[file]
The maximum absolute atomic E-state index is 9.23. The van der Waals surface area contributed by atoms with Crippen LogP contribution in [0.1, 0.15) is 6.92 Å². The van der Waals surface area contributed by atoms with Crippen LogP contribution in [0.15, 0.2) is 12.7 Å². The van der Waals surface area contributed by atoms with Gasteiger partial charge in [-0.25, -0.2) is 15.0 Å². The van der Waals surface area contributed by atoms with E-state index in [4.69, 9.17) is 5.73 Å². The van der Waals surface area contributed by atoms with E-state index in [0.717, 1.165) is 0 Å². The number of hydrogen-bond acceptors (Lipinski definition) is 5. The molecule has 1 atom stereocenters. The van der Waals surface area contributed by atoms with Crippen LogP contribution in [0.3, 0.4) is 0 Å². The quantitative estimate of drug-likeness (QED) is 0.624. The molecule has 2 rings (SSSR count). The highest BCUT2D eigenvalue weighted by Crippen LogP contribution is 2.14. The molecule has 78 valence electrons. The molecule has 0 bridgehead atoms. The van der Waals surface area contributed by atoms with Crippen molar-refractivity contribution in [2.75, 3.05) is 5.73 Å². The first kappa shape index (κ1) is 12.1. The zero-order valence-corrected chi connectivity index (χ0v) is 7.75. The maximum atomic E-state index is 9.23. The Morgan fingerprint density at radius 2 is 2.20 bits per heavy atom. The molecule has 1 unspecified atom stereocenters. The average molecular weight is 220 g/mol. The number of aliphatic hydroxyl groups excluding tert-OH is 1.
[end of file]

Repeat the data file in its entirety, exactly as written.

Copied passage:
The maximum absolute atomic E-state index is 9.23. The van der Waals surface area contributed by atoms with Crippen LogP contribution in [0.1, 0.15) is 6.92 Å². The van der Waals surface area contributed by atoms with Crippen LogP contribution in [0.15, 0.2) is 12.7 Å². The van der Waals surface area contributed by atoms with Gasteiger partial charge in [-0.25, -0.2) is 15.0 Å². The van der Waals surface area contributed by atoms with E-state index in [4.69, 9.17) is 5.73 Å². The van der Waals surface area contributed by atoms with E-state index in [0.717, 1.165) is 0 Å². The number of hydrogen-bond acceptors (Lipinski definition) is 5. The molecule has 1 atom stereocenters. The van der Waals surface area contributed by atoms with Crippen LogP contribution in [0.3, 0.4) is 0 Å². The quantitative estimate of drug-likeness (QED) is 0.624. The molecule has 2 rings (SSSR count). The highest BCUT2D eigenvalue weighted by Crippen LogP contribution is 2.14. The molecule has 78 valence electrons. The molecule has 0 bridgehead atoms. The van der Waals surface area contributed by atoms with Crippen molar-refractivity contribution in [2.75, 3.05) is 5.73 Å². The first kappa shape index (κ1) is 12.1. The zero-order valence-corrected chi connectivity index (χ0v) is 7.75. The maximum atomic E-state index is 9.23. The Morgan fingerprint density at radius 2 is 2.20 bits per heavy atom. The molecule has 1 unspecified atom stereocenters. The average molecular weight is 220 g/mol. The number of aliphatic hydroxyl groups excluding tert-OH is 1.